Clear, Cool Sehlabathebe Lodge
22 - 24 September 2012
Report and photos courtesy Dave Sclanders (additional pics courtesy of Keith Ashton)
Sehlabathebe Lodge, situated in the Sehlabathebe National Park in Lesotho, is a stone’s throw hike from the Bushman’s Nek border post. A comfortable lodge run by the Lesotho authorities in SE Lesotho. As this lodge is so remote bookings have to be done well in advance, to get there and find that some other party has booked the lodge and you have nowhere to go, it could be a long cold night somewhere in the freezing Maluti Highlands. For those who do not book, and arrive and hope that the lodge is empty, and find that it is “legally” occupied – are really bad planners, and very unworthy visitors to this mountain lodge, and also put stress on the well planned visitors who sometimes feel obliged to let the “marauders” in , and so spoil their own wilderness experience.
A group of us , well planned hikers , set off early on Saturday morning for a 3 day stay at the lodge. Passports are needed to go to the lodge as it is in a foreign country, and if one has organized some horse or mule transport to help carry some of your supplies to the lodge, one hopes that they will be on time at the border post to load the extra “goodies”
Pic - 6 South African Police Border Post
Pic - 7 Crossing the first river – this river can get quite high in the rainy reason
Pic - 8 Waiting for the pack horses 5 kilometers down the track from the border – are they going to come ?? If not some hikers have lots to carry by hand.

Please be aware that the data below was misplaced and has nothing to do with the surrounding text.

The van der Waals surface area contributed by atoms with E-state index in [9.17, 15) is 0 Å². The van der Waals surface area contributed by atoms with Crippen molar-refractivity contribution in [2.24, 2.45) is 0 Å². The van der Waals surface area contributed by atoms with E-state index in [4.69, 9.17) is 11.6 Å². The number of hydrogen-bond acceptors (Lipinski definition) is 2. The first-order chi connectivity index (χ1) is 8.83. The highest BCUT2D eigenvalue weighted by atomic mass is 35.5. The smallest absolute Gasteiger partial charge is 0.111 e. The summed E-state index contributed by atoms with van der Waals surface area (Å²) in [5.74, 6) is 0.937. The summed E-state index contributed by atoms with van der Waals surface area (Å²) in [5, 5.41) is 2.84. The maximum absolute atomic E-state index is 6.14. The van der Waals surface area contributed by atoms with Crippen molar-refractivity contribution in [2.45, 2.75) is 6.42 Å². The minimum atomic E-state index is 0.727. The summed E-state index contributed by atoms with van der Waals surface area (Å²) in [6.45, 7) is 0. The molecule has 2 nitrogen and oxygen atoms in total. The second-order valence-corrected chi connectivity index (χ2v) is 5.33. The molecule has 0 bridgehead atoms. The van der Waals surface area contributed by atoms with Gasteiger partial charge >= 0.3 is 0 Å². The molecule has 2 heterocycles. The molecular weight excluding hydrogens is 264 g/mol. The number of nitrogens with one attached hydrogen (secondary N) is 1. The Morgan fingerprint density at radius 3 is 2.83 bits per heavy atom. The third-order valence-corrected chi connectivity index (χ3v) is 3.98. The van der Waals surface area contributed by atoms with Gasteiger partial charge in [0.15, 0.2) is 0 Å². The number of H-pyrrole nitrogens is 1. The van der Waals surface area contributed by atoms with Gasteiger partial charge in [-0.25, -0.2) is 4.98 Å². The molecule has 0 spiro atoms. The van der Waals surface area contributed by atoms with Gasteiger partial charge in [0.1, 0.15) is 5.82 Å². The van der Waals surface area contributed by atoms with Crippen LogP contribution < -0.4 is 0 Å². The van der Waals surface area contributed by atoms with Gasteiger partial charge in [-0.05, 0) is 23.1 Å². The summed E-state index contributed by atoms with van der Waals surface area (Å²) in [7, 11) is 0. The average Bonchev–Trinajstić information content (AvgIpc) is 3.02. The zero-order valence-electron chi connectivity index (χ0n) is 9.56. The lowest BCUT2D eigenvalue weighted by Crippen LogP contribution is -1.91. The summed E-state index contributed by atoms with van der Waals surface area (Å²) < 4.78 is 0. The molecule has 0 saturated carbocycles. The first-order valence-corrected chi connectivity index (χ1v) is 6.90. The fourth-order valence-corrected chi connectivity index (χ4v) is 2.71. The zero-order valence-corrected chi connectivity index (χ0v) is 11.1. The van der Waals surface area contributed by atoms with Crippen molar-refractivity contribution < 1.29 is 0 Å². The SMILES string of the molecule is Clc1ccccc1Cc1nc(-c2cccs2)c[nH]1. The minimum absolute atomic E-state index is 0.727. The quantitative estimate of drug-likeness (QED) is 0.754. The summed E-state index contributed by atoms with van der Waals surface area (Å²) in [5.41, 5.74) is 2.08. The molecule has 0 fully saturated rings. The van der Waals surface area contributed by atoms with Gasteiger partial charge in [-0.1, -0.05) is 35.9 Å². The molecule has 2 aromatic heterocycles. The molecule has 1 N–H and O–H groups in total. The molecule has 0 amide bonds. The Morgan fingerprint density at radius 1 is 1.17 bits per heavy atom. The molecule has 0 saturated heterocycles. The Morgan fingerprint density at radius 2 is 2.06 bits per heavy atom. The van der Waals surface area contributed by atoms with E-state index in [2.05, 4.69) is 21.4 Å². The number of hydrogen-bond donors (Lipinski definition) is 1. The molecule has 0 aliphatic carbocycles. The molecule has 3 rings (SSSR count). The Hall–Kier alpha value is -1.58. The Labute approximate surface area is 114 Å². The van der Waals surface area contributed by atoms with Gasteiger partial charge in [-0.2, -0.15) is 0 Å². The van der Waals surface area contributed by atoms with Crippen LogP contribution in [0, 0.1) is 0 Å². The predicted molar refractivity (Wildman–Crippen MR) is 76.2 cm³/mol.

Pic - 9 The old branch points to the peaks which are our goal for tomorrow.
In our case they were not, so one cannot wait for them , what if they don’t arrive ???? . So all kit was tied onto where ever the owners could on their packs and we set off. The pack animals only arrived much later when we were nearly half way to our destination , much to the relief of the over packed hikers .
Pic - 10 Pack animals taking the load from greatfull hikers.
It was then upwards and onwards , up the steepest part of the climb, where some started to drop back , thank goodness our weather was cool to cold with a slight drizzle, had it been hot some of our party would have found the going very tough on the steepest sections.
Pic - 11 Waiting for some of the back markers at the top of a long pull
Pic - 12 , 13, 14 , The mist swirling , coming and going giving tempting flashes of great the great views around us.
Pic - 15 , the last bridge before reaching the lodge which was still hidden in the mist.
We all reached the lodge in good time, sorted our accommodation out, and found that there were 3 “invaders” , who had not booked in , and so were in our midst for the evening, which rather put a damper on our spirits.